The Power of Storytelling
Beverly Flaxington is a practice management consultant. She answers questions from advisors facing human resource issues. To submit yours, email us here.
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I’ve read in the past that you encourage telling stories about clients. There are lots of compliance reasons that deter us from getting too specific when telling a client-based story. In addition, I don’t see how stories are of importance. Can you clarify?
Brant D., Midwest
Storytelling is as old as the ages. It is not only a method of communicating but also a way to have someone remember what you’ve communicated. There was a great article in Forbes on this topic, if you want to read further about how important storytelling is in business.
In the advisory business, telling stories is actually easy because it is interesting! Think about it. You are setting (and hopefully helping to meet) life goals with clients, uncovering interesting financial information clients may not have had before, helping them understand complex issues, etc. Financial advisors are tapping into primal emotions such as fear and love when talking about saving, spending and helping clients get what they want out of money!
From a compliance perspective, you can’t name names or tell specifics, but you can give overall descriptions. “One couple I worked with was hoping to retire in their early 50’s. They came to me in their mid-40s worrying about whether they were saving enough and making the right decisions. After we did X, Y, Z and more, I was able to tell them that they could retire in the next 2 years if they wanted to! Let me show you, new prospect, exactly how I walked them through the information.”
Think about descriptors for who comes to you, what obstacle or need they have, what they want to accomplish and how you work with them to solve their issues. Describe what happens once you work with them and how their lives are changed.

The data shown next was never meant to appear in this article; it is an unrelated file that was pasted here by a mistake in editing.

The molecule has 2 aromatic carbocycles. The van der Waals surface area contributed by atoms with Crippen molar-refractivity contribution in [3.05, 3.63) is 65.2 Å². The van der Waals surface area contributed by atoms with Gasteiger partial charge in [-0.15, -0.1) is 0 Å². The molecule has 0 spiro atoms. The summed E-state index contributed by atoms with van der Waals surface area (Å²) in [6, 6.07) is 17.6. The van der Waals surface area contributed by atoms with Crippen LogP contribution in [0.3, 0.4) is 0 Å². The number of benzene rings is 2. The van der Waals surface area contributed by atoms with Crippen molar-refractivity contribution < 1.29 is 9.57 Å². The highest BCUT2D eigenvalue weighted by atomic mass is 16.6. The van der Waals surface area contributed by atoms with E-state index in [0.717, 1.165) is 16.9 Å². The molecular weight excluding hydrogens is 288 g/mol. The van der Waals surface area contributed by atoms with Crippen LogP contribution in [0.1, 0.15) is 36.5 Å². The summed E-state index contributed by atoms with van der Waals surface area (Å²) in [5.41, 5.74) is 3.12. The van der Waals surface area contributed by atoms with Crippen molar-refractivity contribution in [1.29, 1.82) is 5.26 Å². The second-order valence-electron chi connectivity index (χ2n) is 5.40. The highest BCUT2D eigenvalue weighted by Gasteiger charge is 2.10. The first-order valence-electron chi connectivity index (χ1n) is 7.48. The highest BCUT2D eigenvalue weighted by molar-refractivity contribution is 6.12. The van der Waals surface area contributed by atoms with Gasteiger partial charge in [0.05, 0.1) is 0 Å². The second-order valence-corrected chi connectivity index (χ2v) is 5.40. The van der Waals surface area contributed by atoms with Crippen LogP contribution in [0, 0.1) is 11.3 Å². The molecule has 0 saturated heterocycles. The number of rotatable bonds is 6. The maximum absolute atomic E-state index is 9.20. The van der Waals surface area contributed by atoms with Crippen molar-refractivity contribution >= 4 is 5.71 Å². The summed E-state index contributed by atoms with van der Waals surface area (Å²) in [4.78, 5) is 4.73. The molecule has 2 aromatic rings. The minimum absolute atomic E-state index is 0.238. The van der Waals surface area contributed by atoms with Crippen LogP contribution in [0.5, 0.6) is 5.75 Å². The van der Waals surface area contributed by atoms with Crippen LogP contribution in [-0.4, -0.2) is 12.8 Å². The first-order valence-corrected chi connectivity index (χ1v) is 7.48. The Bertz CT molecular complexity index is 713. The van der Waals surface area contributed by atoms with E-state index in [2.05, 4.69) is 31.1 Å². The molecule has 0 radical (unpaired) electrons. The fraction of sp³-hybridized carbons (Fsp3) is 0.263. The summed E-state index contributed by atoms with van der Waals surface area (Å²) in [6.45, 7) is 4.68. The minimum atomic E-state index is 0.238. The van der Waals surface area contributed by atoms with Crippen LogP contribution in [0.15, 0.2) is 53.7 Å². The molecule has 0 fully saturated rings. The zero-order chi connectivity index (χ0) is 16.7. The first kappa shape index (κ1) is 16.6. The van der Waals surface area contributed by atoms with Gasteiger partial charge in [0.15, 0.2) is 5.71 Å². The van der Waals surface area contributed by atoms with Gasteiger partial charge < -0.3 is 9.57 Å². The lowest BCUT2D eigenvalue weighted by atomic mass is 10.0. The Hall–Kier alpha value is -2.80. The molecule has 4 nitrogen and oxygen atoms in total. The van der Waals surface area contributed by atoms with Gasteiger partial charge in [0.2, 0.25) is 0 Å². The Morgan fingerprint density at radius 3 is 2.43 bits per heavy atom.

Once you collect enough stories and get good at telling them, you’ll find they are the best marketing tool you have!
We offer a full range of financial-planning and wealth-management services. We are very active in a couple of the networks that offer sales leads. I hear back from some of our contacts in these networks that full-scale wealth management is “too complicated” and we should focus on investments only. This seems contradictory to me. We don’t actually have situations where we offer investment only. We don’t believe it is prudent to do this. How should we respond?
Dear Financial Advisor:
It seems to me that these contacts are suggesting that you should be something you are not for their convenience. You didn’t say in your note which network(s) you use, so I can’t chastise them publicly. However, in my experience, most advisors are either investment-focused, financial-planning focused or a combination. It strikes me as odd that you would be asked to convey something that doesn’t fit your firm.
I wonder if the problem is really in the telling of your story to the reps. Are you clear about whom you serve, what you can provide them and how you work with prospects and clients? Are you sure your story can easily be re-told and isn’t so complicated that the reps are just trying to make it easier? Do you default to an investment-focused discussion so the reps follow along and want to learn more?
First, I suggest you examine what you are doing and make sure you aren’t making a mistake in presenting your information. Then, I would have a conversation with the channel reps. Do they fully understand what you do and how you do it? Can you tell stories and help describe what you do in a more compelling manner so they remember it for future discussions?
Remember that the folks in these networks are busy and sometimes do whatever is easiest – help them make you the easy choice by providing the right level of information and engagement.
Beverly Flaxington co-founded The Collaborative, a consulting firm devoted to business building for the financial services industry in 1995; in 2008 she co-founded Advisors Trusted Advisor to offer dedicated practice management resources to advisors, planners and wealth managers. She is currently an adjunct professor at Suffolk University teaching undergraduate students Leadership & Social Responsibility. Beverly is a Certified Professional Behavioral Analyst (CPBA) and Certified Professional Values Analyst (CPVA).
She has spent over 25 years in the investment industry and has been featured in Selling Power Magazine and quoted in hundreds of media outlets, including the Wall Street Journal, MSNBC.com, Investment News and Solutions Magazine for the FPA. She speaks frequently at investment industry conferences and is a speaker for the CFA Institute.